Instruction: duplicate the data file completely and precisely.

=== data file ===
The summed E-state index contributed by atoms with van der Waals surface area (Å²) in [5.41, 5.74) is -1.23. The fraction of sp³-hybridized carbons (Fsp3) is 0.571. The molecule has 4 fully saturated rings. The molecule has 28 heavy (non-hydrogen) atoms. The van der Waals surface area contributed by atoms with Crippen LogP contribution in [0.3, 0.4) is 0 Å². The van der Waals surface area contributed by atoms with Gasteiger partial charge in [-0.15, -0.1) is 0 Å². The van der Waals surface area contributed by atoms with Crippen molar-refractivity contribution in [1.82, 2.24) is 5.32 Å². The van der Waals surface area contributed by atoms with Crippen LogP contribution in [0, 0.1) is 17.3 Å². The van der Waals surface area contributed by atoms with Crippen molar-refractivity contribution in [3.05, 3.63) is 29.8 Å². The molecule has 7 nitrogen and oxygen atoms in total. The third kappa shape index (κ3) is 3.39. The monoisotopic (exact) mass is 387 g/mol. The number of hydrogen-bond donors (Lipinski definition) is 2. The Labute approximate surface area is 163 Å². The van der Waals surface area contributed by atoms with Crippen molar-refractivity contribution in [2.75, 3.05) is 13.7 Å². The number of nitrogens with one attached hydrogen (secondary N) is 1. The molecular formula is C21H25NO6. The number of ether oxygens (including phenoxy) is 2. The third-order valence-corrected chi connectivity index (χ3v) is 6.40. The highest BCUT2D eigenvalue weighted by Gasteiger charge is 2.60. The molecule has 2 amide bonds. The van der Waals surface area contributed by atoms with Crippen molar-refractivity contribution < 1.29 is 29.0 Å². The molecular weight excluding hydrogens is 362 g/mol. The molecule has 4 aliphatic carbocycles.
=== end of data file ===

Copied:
The summed E-state index contributed by atoms with van der Waals surface area (Å²) in [5.41, 5.74) is -1.23. The fraction of sp³-hybridized carbons (Fsp3) is 0.571. The molecule has 4 fully saturated rings. The molecule has 28 heavy (non-hydrogen) atoms. The van der Waals surface area contributed by atoms with Crippen LogP contribution in [0.3, 0.4) is 0 Å². The van der Waals surface area contributed by atoms with Gasteiger partial charge in [-0.15, -0.1) is 0 Å². The van der Waals surface area contributed by atoms with Crippen molar-refractivity contribution in [1.82, 2.24) is 5.32 Å². The van der Waals surface area contributed by atoms with Crippen LogP contribution in [0, 0.1) is 17.3 Å². The van der Waals surface area contributed by atoms with Crippen molar-refractivity contribution in [3.05, 3.63) is 29.8 Å². The molecule has 7 nitrogen and oxygen atoms in total. The third kappa shape index (κ3) is 3.39. The monoisotopic (exact) mass is 387 g/mol. The number of hydrogen-bond donors (Lipinski definition) is 2. The Labute approximate surface area is 163 Å². The van der Waals surface area contributed by atoms with Crippen molar-refractivity contribution in [2.75, 3.05) is 13.7 Å². The number of nitrogens with one attached hydrogen (secondary N) is 1. The molecular formula is C21H25NO6. The number of ether oxygens (including phenoxy) is 2. The third-order valence-corrected chi connectivity index (χ3v) is 6.40. The highest BCUT2D eigenvalue weighted by Gasteiger charge is 2.60. The molecule has 2 amide bonds. The van der Waals surface area contributed by atoms with Crippen molar-refractivity contribution < 1.29 is 29.0 Å². The molecular weight excluding hydrogens is 362 g/mol. The molecule has 4 aliphatic carbocycles.